UK June Budget Deficit Smallest In 2 Years

The UK budget deficit narrowed in June on higher revenue and lower expenditure and public borrowing for the quarter ended June reached its lowest level since 2007, the Office for National Statistics reported Friday.

Public sector net borrowing, excluding public sector banks, dropped by GBP 0.8 billion to GBP 5.4 billion. This was the lowest June net borrowing since 2016. Nonetheless, PSNB was bigger than the expected GBP 5 billion.

The decrease in budget deficit reflects a GBP 1.5 billion rise in revenue and a GBP 1.9 billion decrease in government expenditure.

PSNB for the current financial year-to-date period fell by GBP 5.4 billion from last year to GBP 16.8 billion, which was the lowest net borrowing for April to June period since 2007.

Of the GBP 16.8 billion borrowed by the public sector, GBP 19.4 billion was borrowed by central government, while local government borrowing was in surplus by GBP 2.9 billion.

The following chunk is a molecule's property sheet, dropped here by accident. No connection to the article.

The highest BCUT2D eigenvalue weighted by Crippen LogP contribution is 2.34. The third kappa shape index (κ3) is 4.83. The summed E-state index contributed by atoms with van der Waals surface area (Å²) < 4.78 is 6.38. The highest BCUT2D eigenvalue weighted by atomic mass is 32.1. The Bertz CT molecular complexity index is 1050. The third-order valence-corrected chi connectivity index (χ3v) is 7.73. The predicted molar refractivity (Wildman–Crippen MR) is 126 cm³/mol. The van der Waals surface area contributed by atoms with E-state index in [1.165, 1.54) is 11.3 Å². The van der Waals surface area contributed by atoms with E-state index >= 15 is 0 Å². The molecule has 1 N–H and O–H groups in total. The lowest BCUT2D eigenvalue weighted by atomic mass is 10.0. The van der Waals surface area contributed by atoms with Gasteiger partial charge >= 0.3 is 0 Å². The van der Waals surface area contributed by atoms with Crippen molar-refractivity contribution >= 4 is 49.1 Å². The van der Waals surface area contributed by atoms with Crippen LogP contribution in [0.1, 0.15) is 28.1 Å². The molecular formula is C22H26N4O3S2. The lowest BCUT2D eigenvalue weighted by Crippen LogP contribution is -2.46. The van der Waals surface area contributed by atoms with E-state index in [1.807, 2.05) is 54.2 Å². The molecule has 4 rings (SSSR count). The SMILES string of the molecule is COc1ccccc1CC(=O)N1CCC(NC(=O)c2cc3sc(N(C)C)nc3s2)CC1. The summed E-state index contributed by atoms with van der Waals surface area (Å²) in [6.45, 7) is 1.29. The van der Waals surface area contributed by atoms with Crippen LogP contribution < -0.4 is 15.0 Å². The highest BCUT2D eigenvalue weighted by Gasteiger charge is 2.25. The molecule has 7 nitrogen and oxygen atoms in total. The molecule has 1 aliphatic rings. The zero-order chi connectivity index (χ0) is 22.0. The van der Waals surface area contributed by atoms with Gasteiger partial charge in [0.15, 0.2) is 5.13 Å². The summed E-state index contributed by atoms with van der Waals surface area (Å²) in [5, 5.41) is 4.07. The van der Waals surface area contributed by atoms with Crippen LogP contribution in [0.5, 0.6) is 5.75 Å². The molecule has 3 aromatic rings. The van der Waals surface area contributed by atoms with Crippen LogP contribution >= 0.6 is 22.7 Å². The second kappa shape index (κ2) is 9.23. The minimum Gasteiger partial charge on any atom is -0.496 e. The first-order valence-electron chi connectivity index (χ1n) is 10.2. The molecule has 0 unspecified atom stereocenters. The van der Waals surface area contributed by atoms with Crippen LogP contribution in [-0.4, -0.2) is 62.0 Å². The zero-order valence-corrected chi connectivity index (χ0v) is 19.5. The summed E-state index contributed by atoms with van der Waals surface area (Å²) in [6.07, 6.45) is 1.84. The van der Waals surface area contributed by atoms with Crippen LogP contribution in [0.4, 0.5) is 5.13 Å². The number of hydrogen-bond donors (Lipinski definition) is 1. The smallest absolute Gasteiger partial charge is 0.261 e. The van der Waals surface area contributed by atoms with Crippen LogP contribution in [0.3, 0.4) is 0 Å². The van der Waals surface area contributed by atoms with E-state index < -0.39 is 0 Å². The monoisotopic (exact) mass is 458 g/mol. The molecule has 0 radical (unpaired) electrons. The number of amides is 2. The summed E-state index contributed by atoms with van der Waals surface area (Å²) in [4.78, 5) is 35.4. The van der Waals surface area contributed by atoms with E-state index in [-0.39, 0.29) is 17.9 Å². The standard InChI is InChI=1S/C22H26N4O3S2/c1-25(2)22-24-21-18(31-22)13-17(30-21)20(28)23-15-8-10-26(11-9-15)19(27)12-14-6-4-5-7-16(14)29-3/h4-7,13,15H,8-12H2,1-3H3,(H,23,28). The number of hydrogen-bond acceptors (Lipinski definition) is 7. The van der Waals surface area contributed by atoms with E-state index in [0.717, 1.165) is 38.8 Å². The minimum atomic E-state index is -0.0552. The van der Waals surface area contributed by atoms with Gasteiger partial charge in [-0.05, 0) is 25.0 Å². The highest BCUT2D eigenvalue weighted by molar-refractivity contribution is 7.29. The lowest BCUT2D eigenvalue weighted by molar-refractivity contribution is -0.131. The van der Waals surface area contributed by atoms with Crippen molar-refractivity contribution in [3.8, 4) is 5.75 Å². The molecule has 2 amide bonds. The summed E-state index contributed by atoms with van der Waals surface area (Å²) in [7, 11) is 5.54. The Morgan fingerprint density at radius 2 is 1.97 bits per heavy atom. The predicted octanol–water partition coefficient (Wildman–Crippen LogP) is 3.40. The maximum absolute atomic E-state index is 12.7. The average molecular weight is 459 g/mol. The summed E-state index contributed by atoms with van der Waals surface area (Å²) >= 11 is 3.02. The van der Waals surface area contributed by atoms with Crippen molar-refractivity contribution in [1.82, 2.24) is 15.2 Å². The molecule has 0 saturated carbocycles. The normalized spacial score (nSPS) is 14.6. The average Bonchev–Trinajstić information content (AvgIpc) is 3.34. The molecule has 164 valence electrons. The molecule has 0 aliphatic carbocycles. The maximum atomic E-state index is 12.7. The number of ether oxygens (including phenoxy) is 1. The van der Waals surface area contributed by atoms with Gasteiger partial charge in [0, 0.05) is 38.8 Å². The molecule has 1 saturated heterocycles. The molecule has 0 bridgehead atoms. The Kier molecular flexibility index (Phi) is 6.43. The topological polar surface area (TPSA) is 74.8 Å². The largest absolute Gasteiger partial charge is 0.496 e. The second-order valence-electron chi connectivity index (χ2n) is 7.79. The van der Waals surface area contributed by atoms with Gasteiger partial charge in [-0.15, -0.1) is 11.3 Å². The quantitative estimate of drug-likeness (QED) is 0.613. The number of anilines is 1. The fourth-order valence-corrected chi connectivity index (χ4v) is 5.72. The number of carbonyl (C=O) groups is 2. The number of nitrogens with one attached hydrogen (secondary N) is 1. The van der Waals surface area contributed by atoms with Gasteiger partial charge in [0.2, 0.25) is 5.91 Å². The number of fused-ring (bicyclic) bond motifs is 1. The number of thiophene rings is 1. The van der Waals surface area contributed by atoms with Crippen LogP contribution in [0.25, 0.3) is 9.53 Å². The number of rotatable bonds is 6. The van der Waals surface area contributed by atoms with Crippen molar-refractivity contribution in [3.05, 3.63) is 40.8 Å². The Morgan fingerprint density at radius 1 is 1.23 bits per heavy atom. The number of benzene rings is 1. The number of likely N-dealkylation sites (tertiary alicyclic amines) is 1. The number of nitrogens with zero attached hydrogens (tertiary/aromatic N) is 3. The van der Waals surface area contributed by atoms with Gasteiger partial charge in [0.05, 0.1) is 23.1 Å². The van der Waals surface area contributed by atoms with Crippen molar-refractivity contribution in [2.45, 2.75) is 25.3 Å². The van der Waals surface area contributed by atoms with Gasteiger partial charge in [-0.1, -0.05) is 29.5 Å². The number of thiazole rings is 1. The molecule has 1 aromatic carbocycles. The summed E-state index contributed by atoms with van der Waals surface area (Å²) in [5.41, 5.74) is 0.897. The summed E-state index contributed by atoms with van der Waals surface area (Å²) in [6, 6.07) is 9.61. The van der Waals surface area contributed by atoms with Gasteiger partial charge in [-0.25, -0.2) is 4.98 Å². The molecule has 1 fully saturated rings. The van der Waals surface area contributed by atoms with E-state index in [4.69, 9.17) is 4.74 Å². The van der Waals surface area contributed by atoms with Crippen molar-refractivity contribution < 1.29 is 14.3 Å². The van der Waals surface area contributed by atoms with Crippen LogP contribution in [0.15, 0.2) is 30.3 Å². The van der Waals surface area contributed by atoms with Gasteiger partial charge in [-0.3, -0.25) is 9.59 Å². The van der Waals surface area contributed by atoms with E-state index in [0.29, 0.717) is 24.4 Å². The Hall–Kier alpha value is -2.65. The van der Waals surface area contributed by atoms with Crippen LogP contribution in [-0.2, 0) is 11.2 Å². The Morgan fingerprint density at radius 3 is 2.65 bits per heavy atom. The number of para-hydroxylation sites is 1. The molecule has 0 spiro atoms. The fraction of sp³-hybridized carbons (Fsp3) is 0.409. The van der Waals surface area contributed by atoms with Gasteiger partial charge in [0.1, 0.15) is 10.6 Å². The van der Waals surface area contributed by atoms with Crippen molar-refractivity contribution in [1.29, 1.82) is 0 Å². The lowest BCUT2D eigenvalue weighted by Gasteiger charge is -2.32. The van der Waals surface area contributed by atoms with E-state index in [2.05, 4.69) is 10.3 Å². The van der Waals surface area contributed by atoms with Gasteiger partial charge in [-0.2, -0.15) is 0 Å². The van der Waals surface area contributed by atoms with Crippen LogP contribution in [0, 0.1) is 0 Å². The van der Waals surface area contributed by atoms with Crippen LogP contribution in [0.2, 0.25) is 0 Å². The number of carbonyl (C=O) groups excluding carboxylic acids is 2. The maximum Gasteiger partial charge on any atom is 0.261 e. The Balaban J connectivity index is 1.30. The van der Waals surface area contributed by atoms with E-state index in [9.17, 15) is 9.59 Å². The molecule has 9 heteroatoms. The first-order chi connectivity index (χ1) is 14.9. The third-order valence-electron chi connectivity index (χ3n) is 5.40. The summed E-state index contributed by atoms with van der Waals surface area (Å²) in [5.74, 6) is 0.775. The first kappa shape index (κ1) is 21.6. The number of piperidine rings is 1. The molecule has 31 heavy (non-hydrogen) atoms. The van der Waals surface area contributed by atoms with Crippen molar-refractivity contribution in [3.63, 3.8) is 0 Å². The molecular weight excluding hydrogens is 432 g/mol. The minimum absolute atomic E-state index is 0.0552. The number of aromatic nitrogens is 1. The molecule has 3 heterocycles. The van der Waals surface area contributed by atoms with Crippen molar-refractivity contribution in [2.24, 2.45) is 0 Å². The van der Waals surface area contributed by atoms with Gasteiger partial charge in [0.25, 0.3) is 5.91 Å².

In March, the Office for Budget Responsibility had estimated a budget deficit of GBP 37.1 billion, or 1.8 percent of GDP for the FY 2018-19.

Andrew Wishart, an economist at Capital Economics, said government borrowing is still on track to undershoot the OBR’s 2018/19 forecast. As such, it seems likely that the Chancellor will have a bit more room for manoeuvre in the Autumn Budget.

Data showed that public sector net debt was GBP 1.79 trillion at the end of June 2018, equivalent to 85.2 percent of gross domestic product. Excluding the effect of Bank of England stimulus scheme, net debt was equivalent to 76.1 percent of GDP.

by RTTNews Staff Writer

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